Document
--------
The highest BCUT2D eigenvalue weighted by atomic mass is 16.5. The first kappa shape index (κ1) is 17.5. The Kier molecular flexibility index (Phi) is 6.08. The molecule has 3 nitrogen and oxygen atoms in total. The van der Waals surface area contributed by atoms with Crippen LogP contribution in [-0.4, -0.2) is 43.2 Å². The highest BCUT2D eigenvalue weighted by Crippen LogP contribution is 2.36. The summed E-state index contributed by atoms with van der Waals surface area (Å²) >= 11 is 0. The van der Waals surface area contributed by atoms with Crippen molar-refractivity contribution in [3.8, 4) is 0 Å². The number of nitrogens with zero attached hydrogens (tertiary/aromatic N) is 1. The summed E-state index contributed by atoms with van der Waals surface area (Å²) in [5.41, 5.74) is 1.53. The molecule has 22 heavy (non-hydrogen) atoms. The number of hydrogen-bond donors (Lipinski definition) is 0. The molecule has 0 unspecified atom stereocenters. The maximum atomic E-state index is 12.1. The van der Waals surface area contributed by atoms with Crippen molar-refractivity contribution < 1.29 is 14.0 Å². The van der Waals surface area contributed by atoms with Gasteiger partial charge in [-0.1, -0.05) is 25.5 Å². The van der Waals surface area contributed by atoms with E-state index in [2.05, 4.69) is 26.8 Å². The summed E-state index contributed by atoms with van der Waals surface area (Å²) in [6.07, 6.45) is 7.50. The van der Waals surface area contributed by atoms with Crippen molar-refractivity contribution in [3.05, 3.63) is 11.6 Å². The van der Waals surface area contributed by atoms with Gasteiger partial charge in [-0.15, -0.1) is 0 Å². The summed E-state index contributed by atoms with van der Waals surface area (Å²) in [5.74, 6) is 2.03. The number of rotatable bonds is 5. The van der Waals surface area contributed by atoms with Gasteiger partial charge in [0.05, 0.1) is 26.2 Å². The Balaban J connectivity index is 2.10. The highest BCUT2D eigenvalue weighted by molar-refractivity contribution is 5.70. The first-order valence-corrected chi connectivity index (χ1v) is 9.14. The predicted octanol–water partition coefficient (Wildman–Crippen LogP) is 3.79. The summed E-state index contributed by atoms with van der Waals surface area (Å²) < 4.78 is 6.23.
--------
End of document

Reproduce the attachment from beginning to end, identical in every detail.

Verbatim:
The highest BCUT2D eigenvalue weighted by atomic mass is 16.5. The first kappa shape index (κ1) is 17.5. The Kier molecular flexibility index (Phi) is 6.08. The molecule has 3 nitrogen and oxygen atoms in total. The van der Waals surface area contributed by atoms with Crippen LogP contribution in [-0.4, -0.2) is 43.2 Å². The highest BCUT2D eigenvalue weighted by Crippen LogP contribution is 2.36. The summed E-state index contributed by atoms with van der Waals surface area (Å²) >= 11 is 0. The van der Waals surface area contributed by atoms with Crippen molar-refractivity contribution in [3.8, 4) is 0 Å². The number of nitrogens with zero attached hydrogens (tertiary/aromatic N) is 1. The summed E-state index contributed by atoms with van der Waals surface area (Å²) in [5.41, 5.74) is 1.53. The molecule has 22 heavy (non-hydrogen) atoms. The number of hydrogen-bond donors (Lipinski definition) is 0. The molecule has 0 unspecified atom stereocenters. The maximum atomic E-state index is 12.1. The van der Waals surface area contributed by atoms with Crippen molar-refractivity contribution < 1.29 is 14.0 Å². The van der Waals surface area contributed by atoms with Gasteiger partial charge in [-0.1, -0.05) is 25.5 Å². The van der Waals surface area contributed by atoms with E-state index in [2.05, 4.69) is 26.8 Å². The summed E-state index contributed by atoms with van der Waals surface area (Å²) in [6.07, 6.45) is 7.50. The van der Waals surface area contributed by atoms with Crippen molar-refractivity contribution in [3.05, 3.63) is 11.6 Å². The van der Waals surface area contributed by atoms with Gasteiger partial charge in [-0.15, -0.1) is 0 Å². The summed E-state index contributed by atoms with van der Waals surface area (Å²) in [5.74, 6) is 2.03. The number of rotatable bonds is 5. The van der Waals surface area contributed by atoms with Gasteiger partial charge in [0.05, 0.1) is 26.2 Å². The Balaban J connectivity index is 2.10. The highest BCUT2D eigenvalue weighted by molar-refractivity contribution is 5.70. The first-order valence-corrected chi connectivity index (χ1v) is 9.14. The predicted octanol–water partition coefficient (Wildman–Crippen LogP) is 3.79. The summed E-state index contributed by atoms with van der Waals surface area (Å²) < 4.78 is 6.23.